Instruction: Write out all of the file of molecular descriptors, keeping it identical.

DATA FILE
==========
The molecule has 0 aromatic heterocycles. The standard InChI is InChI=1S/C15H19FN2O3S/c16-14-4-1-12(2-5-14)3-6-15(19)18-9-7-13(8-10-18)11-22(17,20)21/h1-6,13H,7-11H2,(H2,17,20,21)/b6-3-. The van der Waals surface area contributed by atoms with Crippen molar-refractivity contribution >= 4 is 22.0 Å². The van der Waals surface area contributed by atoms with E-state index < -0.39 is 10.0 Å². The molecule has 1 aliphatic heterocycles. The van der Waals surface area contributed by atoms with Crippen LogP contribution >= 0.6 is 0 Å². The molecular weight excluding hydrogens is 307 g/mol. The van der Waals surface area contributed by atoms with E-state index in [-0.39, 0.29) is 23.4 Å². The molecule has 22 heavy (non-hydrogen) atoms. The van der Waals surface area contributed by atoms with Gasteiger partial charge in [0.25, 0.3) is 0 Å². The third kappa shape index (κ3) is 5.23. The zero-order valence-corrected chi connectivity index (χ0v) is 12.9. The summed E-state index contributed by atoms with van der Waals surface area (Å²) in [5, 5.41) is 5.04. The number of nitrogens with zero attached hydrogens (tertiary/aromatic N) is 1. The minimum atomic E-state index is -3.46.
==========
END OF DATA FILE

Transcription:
The molecule has 0 aromatic heterocycles. The standard InChI is InChI=1S/C15H19FN2O3S/c16-14-4-1-12(2-5-14)3-6-15(19)18-9-7-13(8-10-18)11-22(17,20)21/h1-6,13H,7-11H2,(H2,17,20,21)/b6-3-. The van der Waals surface area contributed by atoms with Crippen molar-refractivity contribution >= 4 is 22.0 Å². The van der Waals surface area contributed by atoms with E-state index < -0.39 is 10.0 Å². The molecule has 1 aliphatic heterocycles. The van der Waals surface area contributed by atoms with Crippen LogP contribution >= 0.6 is 0 Å². The molecular weight excluding hydrogens is 307 g/mol. The van der Waals surface area contributed by atoms with E-state index in [-0.39, 0.29) is 23.4 Å². The molecule has 22 heavy (non-hydrogen) atoms. The van der Waals surface area contributed by atoms with Gasteiger partial charge in [0.25, 0.3) is 0 Å². The third kappa shape index (κ3) is 5.23. The zero-order valence-corrected chi connectivity index (χ0v) is 12.9. The summed E-state index contributed by atoms with van der Waals surface area (Å²) in [5, 5.41) is 5.04. The number of nitrogens with zero attached hydrogens (tertiary/aromatic N) is 1. The minimum atomic E-state index is -3.46.